The globalisation of education refers to how a ‘global system’ of education is emerging, beyond the level of individual countries. Three examples of this are:
- PISA league tables rank countries according to how well pupils’ score on English and maths tests.
- International companies are increasingly providing educational services in Britain and abroad.
- Private schools and universities are expanding abroad and offering services to fee-paying parents/ students.
- The rise of online learning and digital education.
Below I will briefly consider each of these aspects of the globalisation of education in more depth, applying some sociological perspectives to provide some analytical depth.
PISA International Tests
PISA stands for the Programme for International Student Assessment which conducts standardised tests in dozens of different countries every three years in reading and literacy, maths and sciences and produces league tables which rank countries based on the average student performance.
These tests are conducted by the Organisation for Economic Co-operation and Development which is a global organisation aiming to promote peace, prosperity and equality of opportunity.
From a New Right/ neoliberal perspective the publication of league tables should encourage competition between countries as those countries nearer the bottom should not want to be down there and so adapt their education policies in order to improve their outcomes.
It should also promote comparative education research on the part of policy makers as they seek to investigate what it is about the education systems of high performing countries that makes them come at the top of the league tables.
The results of such cross national investigations could then be applied on a national basis, although to be successful policies may have to be adapted to fit local cultures.
International Companies and the Globalisation of Education
International companies are increasingly providing educational services in Britain and abroad.
One example of this is where companies such as Apple and Microsoft provide educational software to schools all over the world.
A second example is International exam boards providing assessment services and text books to different countries.
From a neoliberal perspective, this makes sense as these companies are efficient and in a better position to provide such services than especially governments in poorer countries (who tend to lack money).
From a Marxist perspective, this is a process of mainly Western companies gaining power and control over the education systems of poorer countries.
Private Schools and Universities setting up abroad
Private schools and universities from the UK are increasingly moving towards attracting more students from abroad and also setting up outposts in foreign countries.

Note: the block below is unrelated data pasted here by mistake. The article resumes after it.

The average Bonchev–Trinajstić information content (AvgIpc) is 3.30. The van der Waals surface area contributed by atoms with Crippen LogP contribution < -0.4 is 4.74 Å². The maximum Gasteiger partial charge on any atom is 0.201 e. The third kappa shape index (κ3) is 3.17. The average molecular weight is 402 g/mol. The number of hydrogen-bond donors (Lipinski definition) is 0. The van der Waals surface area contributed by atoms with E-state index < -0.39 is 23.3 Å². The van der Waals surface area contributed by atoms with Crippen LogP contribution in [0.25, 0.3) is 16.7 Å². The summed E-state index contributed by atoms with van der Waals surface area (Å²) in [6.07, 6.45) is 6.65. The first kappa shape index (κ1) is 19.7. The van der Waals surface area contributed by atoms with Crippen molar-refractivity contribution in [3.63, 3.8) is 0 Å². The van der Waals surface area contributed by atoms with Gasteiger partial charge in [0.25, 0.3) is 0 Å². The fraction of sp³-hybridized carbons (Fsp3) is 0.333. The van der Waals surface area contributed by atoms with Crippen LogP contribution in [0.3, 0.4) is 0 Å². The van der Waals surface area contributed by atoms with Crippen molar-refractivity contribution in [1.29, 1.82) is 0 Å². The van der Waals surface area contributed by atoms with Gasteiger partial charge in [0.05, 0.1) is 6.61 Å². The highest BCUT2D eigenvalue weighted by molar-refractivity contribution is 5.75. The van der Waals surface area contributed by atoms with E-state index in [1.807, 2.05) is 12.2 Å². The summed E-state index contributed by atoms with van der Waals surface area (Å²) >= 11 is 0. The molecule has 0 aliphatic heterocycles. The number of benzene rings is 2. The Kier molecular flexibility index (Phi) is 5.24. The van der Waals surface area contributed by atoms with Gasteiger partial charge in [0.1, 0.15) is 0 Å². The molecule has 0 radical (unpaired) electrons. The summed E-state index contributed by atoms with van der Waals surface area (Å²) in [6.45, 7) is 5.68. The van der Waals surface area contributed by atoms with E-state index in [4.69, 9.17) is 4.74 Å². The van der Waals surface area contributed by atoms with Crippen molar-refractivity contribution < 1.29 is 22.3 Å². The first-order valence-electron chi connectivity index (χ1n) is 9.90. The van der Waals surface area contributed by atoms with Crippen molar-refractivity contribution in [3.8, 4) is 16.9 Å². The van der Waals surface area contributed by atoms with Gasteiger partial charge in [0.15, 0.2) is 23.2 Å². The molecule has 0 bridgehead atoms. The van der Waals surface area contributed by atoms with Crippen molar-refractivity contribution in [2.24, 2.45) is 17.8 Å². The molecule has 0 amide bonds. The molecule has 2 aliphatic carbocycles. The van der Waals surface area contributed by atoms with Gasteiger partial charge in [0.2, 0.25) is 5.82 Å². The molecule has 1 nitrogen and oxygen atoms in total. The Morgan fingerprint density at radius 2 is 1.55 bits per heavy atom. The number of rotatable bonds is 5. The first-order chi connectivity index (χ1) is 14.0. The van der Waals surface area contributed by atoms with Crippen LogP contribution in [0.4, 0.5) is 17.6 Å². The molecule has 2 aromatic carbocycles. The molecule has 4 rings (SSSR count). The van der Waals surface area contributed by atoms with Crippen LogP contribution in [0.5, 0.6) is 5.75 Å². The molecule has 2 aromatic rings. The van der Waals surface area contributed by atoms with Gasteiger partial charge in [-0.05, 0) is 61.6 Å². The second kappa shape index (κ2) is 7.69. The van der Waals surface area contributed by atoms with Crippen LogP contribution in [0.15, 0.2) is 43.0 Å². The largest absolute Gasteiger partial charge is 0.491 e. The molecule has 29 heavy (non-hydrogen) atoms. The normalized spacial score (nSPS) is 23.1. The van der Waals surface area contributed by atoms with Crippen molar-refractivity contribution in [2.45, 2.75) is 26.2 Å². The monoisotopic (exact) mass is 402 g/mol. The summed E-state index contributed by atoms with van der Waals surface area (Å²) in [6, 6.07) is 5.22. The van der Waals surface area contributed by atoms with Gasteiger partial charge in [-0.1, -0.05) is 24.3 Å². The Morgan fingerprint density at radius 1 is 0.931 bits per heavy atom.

According to a recent article in the Economist Britains’ 136 universities now have 39 campuses abroad educating 26 000 students, so these are very much global institutions.
From a neoliberal perspective this is very good for the UK education sector, it increases profits and more money flows into the UK.
From a Marxist perspective, looked at globally, these institutions only really benefit the elite, they do nothing for the poor, so this will just perpetuate global inequality.
Digital Education and Globalisation
Digital education has seen phenomenal growth over the last two decades, not only that coming from formal educational establishments such as universities which have restricted access for fee paying students but also much cheaper offerings from organisations such as Udemy and free to view educational services such as TED talks.
These online learning platforms are inherently global rather than national or local in nature simply because they can be access from anyone anywhere in the world who has access to a smartphone, and enough money in the case of paid-for courses.
The globalisation of education: analysis
There are certainly some moves towards education becoming more global, but it is not clear what kind of globalisation this is.
The people and institutions pushing the globalisation of education – the OECD, global companies such as Apple and Google, Universities and online learning platforms – these would probably be global optimists seeing this process as benefitting everyone – for example people in developing countries can benefit from access to free educational resources via Udemy and TED talks.
Global pessimists however might be more sceptical seeing the globalisation of education as more about the spread of Western market ideologies into the developing world.
It’s also worth being critical about how genuinely global education is – it is still nation states who maintain education systems through taxes and shape the national curriculums, for example.
The material above is relevant primarily to the education topic within A-level Sociology, the specification for which explicitly states students need to know about the relationship between globalisation and education.
You might also like to consider this post on how globalisation more generally has affected education in the UK, and how education policy has responded to this.
Sources / Find out More
You might like to explore the wonderful world of PISA in more depth!
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